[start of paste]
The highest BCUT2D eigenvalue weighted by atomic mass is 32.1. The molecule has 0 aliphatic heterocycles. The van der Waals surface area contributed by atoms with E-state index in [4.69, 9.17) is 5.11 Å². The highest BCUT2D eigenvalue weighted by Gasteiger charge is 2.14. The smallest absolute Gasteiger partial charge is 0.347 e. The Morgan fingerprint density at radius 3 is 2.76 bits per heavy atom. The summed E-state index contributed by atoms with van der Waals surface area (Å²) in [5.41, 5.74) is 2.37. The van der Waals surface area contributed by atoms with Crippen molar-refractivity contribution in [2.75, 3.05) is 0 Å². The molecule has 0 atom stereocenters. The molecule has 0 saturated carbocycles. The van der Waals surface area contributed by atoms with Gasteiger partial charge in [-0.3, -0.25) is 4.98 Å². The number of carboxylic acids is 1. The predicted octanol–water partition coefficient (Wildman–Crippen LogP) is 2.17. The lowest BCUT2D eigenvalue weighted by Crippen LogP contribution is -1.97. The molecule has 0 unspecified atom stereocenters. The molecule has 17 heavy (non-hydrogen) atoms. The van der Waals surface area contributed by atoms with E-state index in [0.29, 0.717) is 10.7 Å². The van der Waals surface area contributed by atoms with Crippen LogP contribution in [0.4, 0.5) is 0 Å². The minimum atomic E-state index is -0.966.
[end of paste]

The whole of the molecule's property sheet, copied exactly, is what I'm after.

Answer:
The highest BCUT2D eigenvalue weighted by atomic mass is 32.1. The molecule has 0 aliphatic heterocycles. The van der Waals surface area contributed by atoms with E-state index in [4.69, 9.17) is 5.11 Å². The highest BCUT2D eigenvalue weighted by Gasteiger charge is 2.14. The smallest absolute Gasteiger partial charge is 0.347 e. The Morgan fingerprint density at radius 3 is 2.76 bits per heavy atom. The summed E-state index contributed by atoms with van der Waals surface area (Å²) in [5.41, 5.74) is 2.37. The van der Waals surface area contributed by atoms with Crippen molar-refractivity contribution in [2.75, 3.05) is 0 Å². The molecule has 0 atom stereocenters. The molecule has 0 saturated carbocycles. The van der Waals surface area contributed by atoms with Gasteiger partial charge in [-0.3, -0.25) is 4.98 Å². The number of carboxylic acids is 1. The predicted octanol–water partition coefficient (Wildman–Crippen LogP) is 2.17. The lowest BCUT2D eigenvalue weighted by Crippen LogP contribution is -1.97. The molecule has 0 unspecified atom stereocenters. The molecule has 17 heavy (non-hydrogen) atoms. The van der Waals surface area contributed by atoms with E-state index in [0.29, 0.717) is 10.7 Å². The van der Waals surface area contributed by atoms with Crippen LogP contribution in [0.4, 0.5) is 0 Å². The minimum atomic E-state index is -0.966.